Published on 10/04/2018, 10:58am
Stefano Boeri dreamed up the idea of a living building from a childhood story, now he is exporting them around the world
Close to the railway station of Porta Garibaldi in Milan stand two buildings that, for a while, were unique in the world.
It has been said that they can be seen as “a house for trees inhabited by people”. The exterior facades feature a total of 21,000 plants, including 800 full size trees.
Recently appointed as president of the Milan Triennale art and design museum, professor Stefano Boeri, is the architect who invented and managed the construction of the “vertical forest”. which was first realised in the 26 and 18-floor skyscrapers in the new business centre of Milan.
CHN: Professor Boeri, how did you come up with the idea of lining skyscrapers with trees?
SB: The idea came from afar; perhaps I first envisioned it when, at the age of 13, I read “The Baron in the Trees” by Italo Calvino: the story of a young nobleman who, by choice, decides to move into a tree and there spend his entire life. Since then, obviously, there were a lot of other hints, but what impressed me most, has been the in-depth study on how big cities in the world rapidly expand, with terrible implications on our environment.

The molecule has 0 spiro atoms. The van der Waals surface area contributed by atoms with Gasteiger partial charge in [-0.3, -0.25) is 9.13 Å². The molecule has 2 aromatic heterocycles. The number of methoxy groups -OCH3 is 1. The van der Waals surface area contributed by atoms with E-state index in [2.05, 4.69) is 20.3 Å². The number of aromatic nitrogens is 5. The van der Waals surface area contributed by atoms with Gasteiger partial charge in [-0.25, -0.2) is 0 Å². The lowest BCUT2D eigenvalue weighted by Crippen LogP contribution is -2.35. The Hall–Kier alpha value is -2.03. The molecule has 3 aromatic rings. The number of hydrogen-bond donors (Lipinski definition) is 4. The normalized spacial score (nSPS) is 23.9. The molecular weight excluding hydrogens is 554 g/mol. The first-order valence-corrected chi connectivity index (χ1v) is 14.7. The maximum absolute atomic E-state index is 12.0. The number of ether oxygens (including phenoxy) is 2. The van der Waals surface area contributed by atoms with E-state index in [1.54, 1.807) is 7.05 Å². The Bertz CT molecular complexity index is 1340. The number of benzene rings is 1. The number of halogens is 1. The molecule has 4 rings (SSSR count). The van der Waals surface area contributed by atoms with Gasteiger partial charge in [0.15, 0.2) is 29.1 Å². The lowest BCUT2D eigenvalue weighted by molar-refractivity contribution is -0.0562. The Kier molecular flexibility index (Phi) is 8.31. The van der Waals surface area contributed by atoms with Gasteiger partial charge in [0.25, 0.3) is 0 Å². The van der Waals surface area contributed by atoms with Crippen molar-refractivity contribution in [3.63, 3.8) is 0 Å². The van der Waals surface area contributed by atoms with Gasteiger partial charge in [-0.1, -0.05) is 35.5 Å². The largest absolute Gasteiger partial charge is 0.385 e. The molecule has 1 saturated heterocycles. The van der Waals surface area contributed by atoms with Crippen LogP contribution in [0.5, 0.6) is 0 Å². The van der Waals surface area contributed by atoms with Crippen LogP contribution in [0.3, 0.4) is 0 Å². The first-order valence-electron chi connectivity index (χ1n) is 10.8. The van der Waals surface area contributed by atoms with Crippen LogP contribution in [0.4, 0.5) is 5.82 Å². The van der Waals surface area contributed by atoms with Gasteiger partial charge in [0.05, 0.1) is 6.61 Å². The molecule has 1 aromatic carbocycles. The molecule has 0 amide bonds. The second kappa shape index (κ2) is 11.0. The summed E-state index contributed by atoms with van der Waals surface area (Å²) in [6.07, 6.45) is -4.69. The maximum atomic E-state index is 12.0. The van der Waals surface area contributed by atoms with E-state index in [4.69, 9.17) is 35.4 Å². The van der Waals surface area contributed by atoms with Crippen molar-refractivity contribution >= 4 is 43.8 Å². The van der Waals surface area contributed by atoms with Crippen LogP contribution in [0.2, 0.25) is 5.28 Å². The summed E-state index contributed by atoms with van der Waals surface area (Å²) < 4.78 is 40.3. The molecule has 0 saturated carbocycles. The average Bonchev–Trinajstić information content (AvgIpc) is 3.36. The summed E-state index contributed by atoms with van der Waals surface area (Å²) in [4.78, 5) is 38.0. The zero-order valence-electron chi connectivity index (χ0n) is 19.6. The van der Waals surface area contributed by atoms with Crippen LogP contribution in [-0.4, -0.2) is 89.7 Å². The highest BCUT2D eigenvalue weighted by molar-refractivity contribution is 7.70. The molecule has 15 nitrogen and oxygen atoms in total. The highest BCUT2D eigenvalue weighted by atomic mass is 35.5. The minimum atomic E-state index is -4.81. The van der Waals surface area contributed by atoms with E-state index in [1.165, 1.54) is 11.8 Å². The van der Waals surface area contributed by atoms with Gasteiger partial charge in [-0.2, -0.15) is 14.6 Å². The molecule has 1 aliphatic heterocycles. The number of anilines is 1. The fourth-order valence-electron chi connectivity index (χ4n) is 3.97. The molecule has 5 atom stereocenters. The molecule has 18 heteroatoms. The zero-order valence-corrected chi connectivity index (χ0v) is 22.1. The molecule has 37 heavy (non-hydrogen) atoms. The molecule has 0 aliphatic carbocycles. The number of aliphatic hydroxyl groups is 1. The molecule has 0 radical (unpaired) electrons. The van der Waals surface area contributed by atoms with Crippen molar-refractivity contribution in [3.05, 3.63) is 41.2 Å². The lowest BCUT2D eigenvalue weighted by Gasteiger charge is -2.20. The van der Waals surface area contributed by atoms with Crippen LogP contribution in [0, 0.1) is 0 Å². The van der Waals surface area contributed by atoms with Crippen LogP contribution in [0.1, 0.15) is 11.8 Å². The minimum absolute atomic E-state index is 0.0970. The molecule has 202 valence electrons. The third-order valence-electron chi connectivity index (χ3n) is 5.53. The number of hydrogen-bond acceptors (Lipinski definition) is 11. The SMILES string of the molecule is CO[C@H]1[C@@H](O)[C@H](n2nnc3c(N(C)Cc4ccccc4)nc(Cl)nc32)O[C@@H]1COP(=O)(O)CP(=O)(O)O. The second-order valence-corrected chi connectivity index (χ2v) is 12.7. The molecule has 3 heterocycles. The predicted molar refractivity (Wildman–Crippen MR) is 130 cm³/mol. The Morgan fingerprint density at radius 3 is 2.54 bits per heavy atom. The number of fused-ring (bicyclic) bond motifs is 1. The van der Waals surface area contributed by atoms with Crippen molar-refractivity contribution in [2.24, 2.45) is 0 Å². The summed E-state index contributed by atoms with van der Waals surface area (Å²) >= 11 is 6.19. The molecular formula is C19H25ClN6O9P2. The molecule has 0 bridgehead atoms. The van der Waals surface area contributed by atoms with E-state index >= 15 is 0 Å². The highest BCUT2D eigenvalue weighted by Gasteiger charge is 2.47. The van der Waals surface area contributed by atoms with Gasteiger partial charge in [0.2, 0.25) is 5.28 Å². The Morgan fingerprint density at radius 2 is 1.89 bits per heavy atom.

Can you give us some numbers?
Megalopolises grow at impressive speed. To give you an example, Beijing, with its suburbs, has now reached 103 million inhabitants. Cities occupy only 2% of our planet’s land mass but account for 75% of the production of carbon dioxide pollution, the main cause of climate change.
Do you see a way for combating this phenomenon?
Plants are the best defence against these polluting factors. They ingest carbon dioxide through the process of photosynthesis and absorb thin powders and pollutants. Starting from these considerations, I came up with the idea of planting an arboretum in the centre of a large and populated city. My two vertical forest buildings occupy 1,500sq m of ground and host 21,000 plants. If the same number of living trees were to be planted on a flat surface, it would take an area of at least 30,000sq m.
Was this idea immediately well accepted?
Not really. At the beginning, we had to fight against scepticism, mistrust and suspicion, as always happens when you propose new and never before tested ideas.